Dayton, Ohio recently hosted the execution of Dennis McGuire, who was convicted for the rape and murder of a pregnant newlywed back in 1989. Unlike typical approaches used when putting one to death, McGuire’s seemed torturous. It took around 25 minutes between the time he was injected with a newer set of drugs and his time of death. Check out why after the jump.

One week before his scheduled execution, McGuire’s lawyer, Allen Bohnert, attempted to block it. The reason: McGuire was to be one of the first executed by way of “Air Hunger.” The previously untried method caused him to suffer “agony and terror” while struggling to catch his breath.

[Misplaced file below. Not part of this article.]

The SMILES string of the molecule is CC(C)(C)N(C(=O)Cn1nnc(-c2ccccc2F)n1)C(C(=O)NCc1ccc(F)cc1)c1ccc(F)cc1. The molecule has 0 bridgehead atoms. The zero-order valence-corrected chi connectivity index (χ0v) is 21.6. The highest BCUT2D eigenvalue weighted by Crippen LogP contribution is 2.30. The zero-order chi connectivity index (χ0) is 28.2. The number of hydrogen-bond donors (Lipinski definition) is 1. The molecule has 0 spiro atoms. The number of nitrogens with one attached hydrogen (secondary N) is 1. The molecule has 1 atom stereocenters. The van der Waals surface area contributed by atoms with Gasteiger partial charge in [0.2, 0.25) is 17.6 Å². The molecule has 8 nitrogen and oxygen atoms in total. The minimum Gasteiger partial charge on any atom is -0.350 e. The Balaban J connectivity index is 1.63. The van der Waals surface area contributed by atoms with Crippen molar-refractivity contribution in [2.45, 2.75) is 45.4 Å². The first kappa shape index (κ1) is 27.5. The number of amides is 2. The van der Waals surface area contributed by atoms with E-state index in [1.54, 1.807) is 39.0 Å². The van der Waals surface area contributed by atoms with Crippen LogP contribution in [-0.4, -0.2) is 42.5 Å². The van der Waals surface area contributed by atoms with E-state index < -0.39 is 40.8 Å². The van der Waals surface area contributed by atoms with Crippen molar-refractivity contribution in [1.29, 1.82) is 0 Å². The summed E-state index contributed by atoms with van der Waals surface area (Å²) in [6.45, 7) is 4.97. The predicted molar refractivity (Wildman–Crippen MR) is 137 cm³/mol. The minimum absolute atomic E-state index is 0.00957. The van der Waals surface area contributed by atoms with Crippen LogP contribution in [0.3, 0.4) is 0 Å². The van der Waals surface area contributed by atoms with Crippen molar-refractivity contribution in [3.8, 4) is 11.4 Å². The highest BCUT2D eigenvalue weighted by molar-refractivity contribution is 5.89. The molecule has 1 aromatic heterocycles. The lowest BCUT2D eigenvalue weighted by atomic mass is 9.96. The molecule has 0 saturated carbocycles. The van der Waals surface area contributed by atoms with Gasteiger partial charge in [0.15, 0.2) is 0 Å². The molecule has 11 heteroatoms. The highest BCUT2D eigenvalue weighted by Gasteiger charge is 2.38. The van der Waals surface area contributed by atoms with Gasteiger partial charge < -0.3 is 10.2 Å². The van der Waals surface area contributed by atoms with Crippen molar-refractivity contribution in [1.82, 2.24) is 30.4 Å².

Instead of the traditional dose of drugs injected for “immediate death,” prison officials injected McGuire with –both– midazolam, a sedative; and hydromorphone, a painkiller. This method was picked up once supplies of the drug used previously, was declared off limits for capital punishment by the manufacturer.

McGuire, 53, made loud snorting noises during one of the longest executions since Ohio resumed capital punishment in 1999. Nearly 25 minutes passed between the time the lethal drugs began flowing and McGuire was pronounced dead at 10:53 a.m.

McGuire’s daughter witnessed the execution and now plans to sue. Ironic, especially when you think of how he ended up on the table in the first place.

Jamaal Fisher